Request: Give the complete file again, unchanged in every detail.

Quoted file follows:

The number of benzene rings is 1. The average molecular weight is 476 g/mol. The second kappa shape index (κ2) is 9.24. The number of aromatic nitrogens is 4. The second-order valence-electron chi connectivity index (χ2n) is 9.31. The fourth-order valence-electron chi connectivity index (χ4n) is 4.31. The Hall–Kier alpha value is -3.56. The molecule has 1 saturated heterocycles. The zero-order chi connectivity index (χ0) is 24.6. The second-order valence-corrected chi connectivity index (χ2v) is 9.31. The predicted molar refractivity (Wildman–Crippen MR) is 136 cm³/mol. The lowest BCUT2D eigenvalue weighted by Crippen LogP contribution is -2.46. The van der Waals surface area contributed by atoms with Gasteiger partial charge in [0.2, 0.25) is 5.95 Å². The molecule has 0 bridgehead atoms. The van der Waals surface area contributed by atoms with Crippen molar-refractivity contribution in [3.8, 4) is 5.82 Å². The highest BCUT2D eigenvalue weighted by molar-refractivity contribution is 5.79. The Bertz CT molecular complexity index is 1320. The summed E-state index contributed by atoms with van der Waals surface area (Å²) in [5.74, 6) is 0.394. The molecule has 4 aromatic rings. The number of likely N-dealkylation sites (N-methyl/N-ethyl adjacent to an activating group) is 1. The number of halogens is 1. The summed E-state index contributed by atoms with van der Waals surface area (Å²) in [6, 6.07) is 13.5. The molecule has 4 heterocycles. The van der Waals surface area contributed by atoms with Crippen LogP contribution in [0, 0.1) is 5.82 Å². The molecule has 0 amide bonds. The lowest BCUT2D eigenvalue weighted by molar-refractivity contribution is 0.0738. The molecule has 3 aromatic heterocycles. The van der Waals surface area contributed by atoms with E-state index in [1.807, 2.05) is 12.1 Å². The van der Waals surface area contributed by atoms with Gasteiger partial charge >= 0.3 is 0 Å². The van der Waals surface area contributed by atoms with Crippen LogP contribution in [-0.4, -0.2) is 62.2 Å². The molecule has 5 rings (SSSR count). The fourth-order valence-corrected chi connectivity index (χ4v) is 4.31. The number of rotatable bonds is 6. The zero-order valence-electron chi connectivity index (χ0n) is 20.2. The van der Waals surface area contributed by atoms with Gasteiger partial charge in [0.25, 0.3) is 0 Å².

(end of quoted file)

The number of benzene rings is 1. The average molecular weight is 476 g/mol. The second kappa shape index (κ2) is 9.24. The number of aromatic nitrogens is 4. The second-order valence-electron chi connectivity index (χ2n) is 9.31. The fourth-order valence-electron chi connectivity index (χ4n) is 4.31. The Hall–Kier alpha value is -3.56. The molecule has 1 saturated heterocycles. The zero-order chi connectivity index (χ0) is 24.6. The second-order valence-corrected chi connectivity index (χ2v) is 9.31. The predicted molar refractivity (Wildman–Crippen MR) is 136 cm³/mol. The lowest BCUT2D eigenvalue weighted by Crippen LogP contribution is -2.46. The van der Waals surface area contributed by atoms with Gasteiger partial charge in [0.2, 0.25) is 5.95 Å². The molecule has 0 bridgehead atoms. The van der Waals surface area contributed by atoms with Crippen molar-refractivity contribution in [3.8, 4) is 5.82 Å². The highest BCUT2D eigenvalue weighted by molar-refractivity contribution is 5.79. The Bertz CT molecular complexity index is 1320. The summed E-state index contributed by atoms with van der Waals surface area (Å²) in [5.74, 6) is 0.394. The molecule has 4 aromatic rings. The number of likely N-dealkylation sites (N-methyl/N-ethyl adjacent to an activating group) is 1. The number of halogens is 1. The summed E-state index contributed by atoms with van der Waals surface area (Å²) in [6, 6.07) is 13.5. The molecule has 4 heterocycles. The van der Waals surface area contributed by atoms with Crippen LogP contribution in [0, 0.1) is 5.82 Å². The molecule has 0 amide bonds. The lowest BCUT2D eigenvalue weighted by molar-refractivity contribution is 0.0738. The molecule has 3 aromatic heterocycles. The van der Waals surface area contributed by atoms with E-state index in [1.807, 2.05) is 12.1 Å². The van der Waals surface area contributed by atoms with Gasteiger partial charge >= 0.3 is 0 Å². The van der Waals surface area contributed by atoms with Crippen LogP contribution in [-0.4, -0.2) is 62.2 Å². The molecule has 5 rings (SSSR count). The fourth-order valence-corrected chi connectivity index (χ4v) is 4.31. The number of rotatable bonds is 6. The zero-order valence-electron chi connectivity index (χ0n) is 20.2. The van der Waals surface area contributed by atoms with Gasteiger partial charge in [0.25, 0.3) is 0 Å².